Wednesday, January 9, 2013

Drink: Rummy

    The fortunate are off to Aruba or St. Maarten or Jamaica, or about to be, when they are not off to Sun Valley or Gstaad. But rum is one of the few drinks versatile enough to suit most any clime. The demon goes swimmingly with boiling water and a touch of cloves in a glass with a silver spoon. Devotees drink it in the American West and in Switzerland, where rhum grog is served aprés-ski. But it’s better sipped under an equatorial sun with tonic or fruit juice, or just shaved ice, while the shaded eye takes in blue sky and water. Rum was not invented in the Caribbean but perfected in those latitudes, and today its mellow charm accounts for a large chunk of the U.S. spirits market.
     The history of rum is tied up with that of sugar cane, which supposedly was first brought back from India by Alexander the Great three centuries before the birth of Christ. Not until the middle of the seventh century did it arrive regularly in Europe, by Arabian caravan, probably from the South Pacific. Speculation has it that Columbus took sugar cane to the West Indies on his second voyage, and it was from there that this alcoholic product of fermented and distilled sugar cane juice first became available when Spanish settlers in the 16th century began making and exporting it.
   Although written records from Barbados in 1600 contain a recipe for rum punch, the origins of the name itself are obscure. Some say it derives from the Latin name for sugar cane, others attribute the name to the British Navy, where an admiral known as “Old Rummy” prescribed rum as an antidote to scurvy. Rum is perhaps our most romantic beverage, as rich in history as in calories. We associate it with the discovery of America, West Indian adventurers, pirates, and the Spanish Main. Rum was a favorite of the American colonists for the same reason it’s popular today - it tastes good, and is relatively cheap.
   Allegedly Paul Revere got pumped up on rum before shouting about the approaching British, and George Washington was elected to the Virginia House of Burgesses by distributing 75 gallons of rum to his constituents. Before the Civil War rum was also made in New England and part of an infamous trading cycle: sugar cane imported from the Caribbean was made into rum; this was sent to Africa to purchase slaves; these were sent to the West Indies to buy more sugar cane, profits raked off at every stop.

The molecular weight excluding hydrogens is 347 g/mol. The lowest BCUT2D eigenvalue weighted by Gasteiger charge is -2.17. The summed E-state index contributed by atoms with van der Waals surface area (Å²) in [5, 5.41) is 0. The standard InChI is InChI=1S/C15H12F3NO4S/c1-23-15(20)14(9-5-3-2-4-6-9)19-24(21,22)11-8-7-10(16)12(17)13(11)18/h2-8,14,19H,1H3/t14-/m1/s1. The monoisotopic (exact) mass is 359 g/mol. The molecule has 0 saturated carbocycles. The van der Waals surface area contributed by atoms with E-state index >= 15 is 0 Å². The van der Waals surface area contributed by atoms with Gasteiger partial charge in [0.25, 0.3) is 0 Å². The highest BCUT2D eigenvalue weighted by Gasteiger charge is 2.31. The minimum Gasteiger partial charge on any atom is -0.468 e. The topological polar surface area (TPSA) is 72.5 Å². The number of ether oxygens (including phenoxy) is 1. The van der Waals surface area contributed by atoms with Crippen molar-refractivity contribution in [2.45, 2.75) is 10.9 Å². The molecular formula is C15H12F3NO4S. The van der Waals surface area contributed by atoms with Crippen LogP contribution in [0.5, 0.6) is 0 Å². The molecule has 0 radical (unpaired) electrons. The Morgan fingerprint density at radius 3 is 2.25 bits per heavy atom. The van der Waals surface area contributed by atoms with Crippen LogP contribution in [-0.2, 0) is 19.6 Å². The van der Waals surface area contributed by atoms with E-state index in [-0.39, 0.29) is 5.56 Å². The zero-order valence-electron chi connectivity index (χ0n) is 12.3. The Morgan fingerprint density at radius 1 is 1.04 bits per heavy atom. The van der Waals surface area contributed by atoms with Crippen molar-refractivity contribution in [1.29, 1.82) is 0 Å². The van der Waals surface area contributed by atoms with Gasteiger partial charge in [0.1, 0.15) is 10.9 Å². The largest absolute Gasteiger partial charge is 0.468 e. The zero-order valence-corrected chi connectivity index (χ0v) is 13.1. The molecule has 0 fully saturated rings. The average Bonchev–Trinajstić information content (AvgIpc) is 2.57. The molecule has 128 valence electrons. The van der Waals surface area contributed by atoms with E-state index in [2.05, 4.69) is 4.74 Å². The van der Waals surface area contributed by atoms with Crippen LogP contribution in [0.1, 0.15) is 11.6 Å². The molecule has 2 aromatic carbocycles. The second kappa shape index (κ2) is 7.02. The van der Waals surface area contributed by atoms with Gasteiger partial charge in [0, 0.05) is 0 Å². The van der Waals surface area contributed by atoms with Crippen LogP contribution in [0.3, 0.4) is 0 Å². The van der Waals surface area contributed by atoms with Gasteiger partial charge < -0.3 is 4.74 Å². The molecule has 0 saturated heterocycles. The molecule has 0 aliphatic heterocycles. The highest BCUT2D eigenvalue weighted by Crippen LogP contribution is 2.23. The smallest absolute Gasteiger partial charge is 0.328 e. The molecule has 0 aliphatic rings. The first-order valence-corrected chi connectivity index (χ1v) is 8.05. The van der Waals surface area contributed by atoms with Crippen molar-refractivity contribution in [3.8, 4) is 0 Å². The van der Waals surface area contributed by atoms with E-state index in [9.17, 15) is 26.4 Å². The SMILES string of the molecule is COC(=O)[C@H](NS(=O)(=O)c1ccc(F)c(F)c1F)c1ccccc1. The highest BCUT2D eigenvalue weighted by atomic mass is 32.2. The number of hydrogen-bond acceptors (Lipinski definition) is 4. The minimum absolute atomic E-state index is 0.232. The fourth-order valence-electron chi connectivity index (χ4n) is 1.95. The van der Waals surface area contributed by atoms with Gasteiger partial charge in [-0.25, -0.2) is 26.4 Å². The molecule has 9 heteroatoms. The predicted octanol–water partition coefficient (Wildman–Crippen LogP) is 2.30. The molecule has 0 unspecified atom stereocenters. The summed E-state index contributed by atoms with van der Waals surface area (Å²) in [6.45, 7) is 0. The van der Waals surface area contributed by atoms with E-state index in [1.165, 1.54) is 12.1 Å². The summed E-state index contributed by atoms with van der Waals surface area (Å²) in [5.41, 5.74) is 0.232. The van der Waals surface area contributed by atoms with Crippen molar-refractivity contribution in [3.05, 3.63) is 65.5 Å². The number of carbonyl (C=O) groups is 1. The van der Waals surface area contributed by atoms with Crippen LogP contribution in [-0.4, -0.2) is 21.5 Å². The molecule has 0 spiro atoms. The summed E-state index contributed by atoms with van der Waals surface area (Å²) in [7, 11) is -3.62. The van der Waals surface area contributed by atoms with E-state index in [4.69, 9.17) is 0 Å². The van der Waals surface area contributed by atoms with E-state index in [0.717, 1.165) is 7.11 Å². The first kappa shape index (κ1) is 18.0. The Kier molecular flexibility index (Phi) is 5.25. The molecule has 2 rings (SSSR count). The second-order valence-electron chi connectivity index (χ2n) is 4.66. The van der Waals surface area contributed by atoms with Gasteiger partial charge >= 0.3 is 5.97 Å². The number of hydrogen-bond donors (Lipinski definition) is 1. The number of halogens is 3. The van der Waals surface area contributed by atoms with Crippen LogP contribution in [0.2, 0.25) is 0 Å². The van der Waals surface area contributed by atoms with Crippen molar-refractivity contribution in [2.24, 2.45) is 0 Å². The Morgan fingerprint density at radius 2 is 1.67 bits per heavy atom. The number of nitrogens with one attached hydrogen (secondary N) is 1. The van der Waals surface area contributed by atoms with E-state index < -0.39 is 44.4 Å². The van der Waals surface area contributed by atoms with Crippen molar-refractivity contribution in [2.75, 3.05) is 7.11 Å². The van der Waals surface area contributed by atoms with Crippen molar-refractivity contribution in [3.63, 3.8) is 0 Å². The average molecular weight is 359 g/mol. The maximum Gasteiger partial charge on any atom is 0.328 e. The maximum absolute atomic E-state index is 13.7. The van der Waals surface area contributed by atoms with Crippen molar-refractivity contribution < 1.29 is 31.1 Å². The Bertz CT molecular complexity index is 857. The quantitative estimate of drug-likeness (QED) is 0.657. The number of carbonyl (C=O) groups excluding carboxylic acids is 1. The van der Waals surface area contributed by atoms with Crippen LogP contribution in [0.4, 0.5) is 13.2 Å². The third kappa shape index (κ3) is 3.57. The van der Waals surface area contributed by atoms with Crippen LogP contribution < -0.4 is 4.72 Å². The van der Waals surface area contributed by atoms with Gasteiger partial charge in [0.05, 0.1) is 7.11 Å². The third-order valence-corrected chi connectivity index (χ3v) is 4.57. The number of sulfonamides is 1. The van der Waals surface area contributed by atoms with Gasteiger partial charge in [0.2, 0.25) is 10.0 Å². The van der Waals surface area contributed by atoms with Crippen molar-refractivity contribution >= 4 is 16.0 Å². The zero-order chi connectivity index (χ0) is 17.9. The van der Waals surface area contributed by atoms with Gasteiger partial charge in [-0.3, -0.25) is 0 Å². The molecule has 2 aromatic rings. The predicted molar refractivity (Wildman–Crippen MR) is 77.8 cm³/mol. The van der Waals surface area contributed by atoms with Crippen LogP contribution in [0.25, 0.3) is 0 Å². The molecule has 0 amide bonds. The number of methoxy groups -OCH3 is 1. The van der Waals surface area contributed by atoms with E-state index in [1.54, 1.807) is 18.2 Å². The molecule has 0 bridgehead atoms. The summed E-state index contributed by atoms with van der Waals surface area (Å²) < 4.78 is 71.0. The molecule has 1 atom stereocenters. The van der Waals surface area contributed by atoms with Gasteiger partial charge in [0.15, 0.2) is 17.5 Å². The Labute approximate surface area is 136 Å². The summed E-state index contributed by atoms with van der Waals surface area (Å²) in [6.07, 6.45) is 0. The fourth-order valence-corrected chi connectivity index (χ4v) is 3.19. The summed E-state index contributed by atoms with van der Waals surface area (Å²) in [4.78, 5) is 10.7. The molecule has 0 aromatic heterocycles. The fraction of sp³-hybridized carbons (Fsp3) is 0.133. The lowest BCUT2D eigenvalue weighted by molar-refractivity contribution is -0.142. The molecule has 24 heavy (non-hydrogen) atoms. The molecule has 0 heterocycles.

During Prohibition, rum found its way through the swamps of Florida and Louisiana to many a cocktail glass,and even today rum carries a raffish association. To make the stuff, sugar cane is crushed immediately after harvest and then boiled to concentrate the sugar. Most of the sugar’s removed by centrifuge, but the molasses that’s left is still quite sweet. Distinct styles of rum are produced by distilling either the cane juice or the molasses, varying the time and amount of distillation, aging in wood, and adding caramelized sugar.
Rum’s available in distillations that range from 80 to 151 proof. With a few exceptions, the lower the proof the more complex the flavor.
   Americans have always liked mixtures of rum and fruit juice or coconut milk. Although the daiquiri and the pina colada make good vehicles for high-proof rum, the best way to drink it is neat. Rums from the islands of the Caribbean and some South American countries are often filtered to make them light in color and body, and high in alcohol. Puerto Rican and Cuban rums are commonly 100 proof, and are big sellers, but usually not as flavorful as other versions. Flavorful, heavier rums often come from the English-speaking islands, notably Jamaica, and the process for making them is more involved. The residue of previous fermentations, known as “dunder,” is added to a new batch of molasses, and then a natural, leisurely fermentation is allowed to occur. The fermented juice is distilled twice, which produces clear liquor, and then aged in oak casks. Caramelized sugar is added for deep color in Jamaican and other heavier rums (and also used to improve the appearance of cheap brandies and other spirits).
   Haiti and Martinique make rum from sugar cane juice, rather than molasses. It is aged in oak and comes close to French brandy in delicacy. Barbancourt, of Port-au-Prince, makes a number of grades and uses stars on the labels to distinguish among them. The Barbancourt Five Star, tasted blind in a snifter, could fool a connoisseur of cognac. From Martinique comes La Manny, aged in Limousin oak and also with the allure of a good brandy. I recommend plain ole Mount Gay, from Barbados, however, with medium body and good flavor. It goes well with Schweppes, or simply with ice and a squeeze of lime juice.

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